Around two million men found themselves in the khaki uniform of the British Army by 1918. The puttee, worn as a binding around the shins, was one of its most distinctive features.
"The puttee was almost like a bandage made of [knitted] wool, and it was wrapped around the leg," explained Douglas Cordeaux, from Fox Brothers & Co Ltd, from Wellington, in Somerset.
"The beauty of it was that it didn't need sizes - it would also stop your boot being sucked off in mud," Mr Cordeaux added.
The firm made an estimated 12m pairs of putties, which unwrapped would have stretched for 41,000 miles (66,000 km) - enough to go around the coastline of the UK twice.
The puttee was replaced just before World War Two with webbing gaiters secured by buckles.
The firm is still manufacturing in the same premises it used in WW1.
Vickers machine gun
The machine gun took a terrible toll of troops on the battlefields of World War One. The Vickers machine gun was so efficient and successful it stayed in service with the British Army for over 50 years.
Even though the Vickers machine gun was introduced in 1912, at the outbreak of WW1 the British Army had only 100, according to the Western Front Association. The German Army at over 10,000 machine guns in 1914.
Demand for the weapon, made at the Vickers works in Crayford, Kent, soon rose dramatically - 266 were made in the last five months of 1914, more than 39,000 in 1918 according to War Office figures.
The Vickers could fire around 500 bullets a minute and was water cooled to stop the barrel overheating.
The gun weighed 28lbs (13kg) and its tripod around 50lbs (23kg), and needed a team of up to six to operate it.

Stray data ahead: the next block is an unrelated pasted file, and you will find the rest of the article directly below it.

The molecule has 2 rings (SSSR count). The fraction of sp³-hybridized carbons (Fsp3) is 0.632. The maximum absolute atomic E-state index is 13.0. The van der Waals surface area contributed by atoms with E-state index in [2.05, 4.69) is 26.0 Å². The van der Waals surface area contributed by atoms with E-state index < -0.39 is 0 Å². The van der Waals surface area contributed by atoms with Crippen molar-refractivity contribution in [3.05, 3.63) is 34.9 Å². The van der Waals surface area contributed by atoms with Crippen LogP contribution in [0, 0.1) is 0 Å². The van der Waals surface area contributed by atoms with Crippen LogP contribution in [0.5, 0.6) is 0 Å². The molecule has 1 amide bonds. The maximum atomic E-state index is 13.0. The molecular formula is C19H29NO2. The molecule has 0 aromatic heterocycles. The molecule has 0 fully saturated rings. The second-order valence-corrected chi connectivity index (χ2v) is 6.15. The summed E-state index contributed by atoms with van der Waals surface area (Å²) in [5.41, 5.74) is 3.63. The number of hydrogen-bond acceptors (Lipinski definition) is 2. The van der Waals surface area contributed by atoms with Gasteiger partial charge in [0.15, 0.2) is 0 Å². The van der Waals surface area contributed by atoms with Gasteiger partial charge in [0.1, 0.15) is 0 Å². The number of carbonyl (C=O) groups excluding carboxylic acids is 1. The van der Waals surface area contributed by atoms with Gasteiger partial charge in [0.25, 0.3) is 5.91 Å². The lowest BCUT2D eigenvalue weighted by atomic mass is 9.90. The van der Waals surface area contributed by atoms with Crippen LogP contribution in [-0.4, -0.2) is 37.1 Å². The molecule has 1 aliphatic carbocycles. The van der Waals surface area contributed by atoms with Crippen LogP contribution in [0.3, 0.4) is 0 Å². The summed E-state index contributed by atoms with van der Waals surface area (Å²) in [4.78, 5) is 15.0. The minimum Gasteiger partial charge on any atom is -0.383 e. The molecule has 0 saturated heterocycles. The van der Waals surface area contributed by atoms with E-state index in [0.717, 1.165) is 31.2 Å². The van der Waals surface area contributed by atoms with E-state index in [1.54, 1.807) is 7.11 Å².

Whistles were a vital communication tool on World War One battlefields - their sound told troops it was time to go "over the top" and also warned artillerymen that their gun was about to fire, so that they could avoid being injured by the recoil.
Most of them were made by ACME Whistles, who are still manufacturing at the same premises in the Jewellery Quarter in Birmingham.
Demand grew so big, according to Simon Topman from the company, that they ran out of brass to make whistle's from, and had to appeal directly to the government.
"They rushed around to Cadbury's, borrowed a pile of biscuit tins, sent them around to us and we stamped whistles out of biscuit tins," he added.
The company also has a letter from a Sgt TW Harper saying one of their whistles saved his life by taking the impact of a bullet that hit him in the chest in 1914.
- Find out how conkers provided the vital spark for frontline ammunition and whether the trauma of the war lead to greater creativity.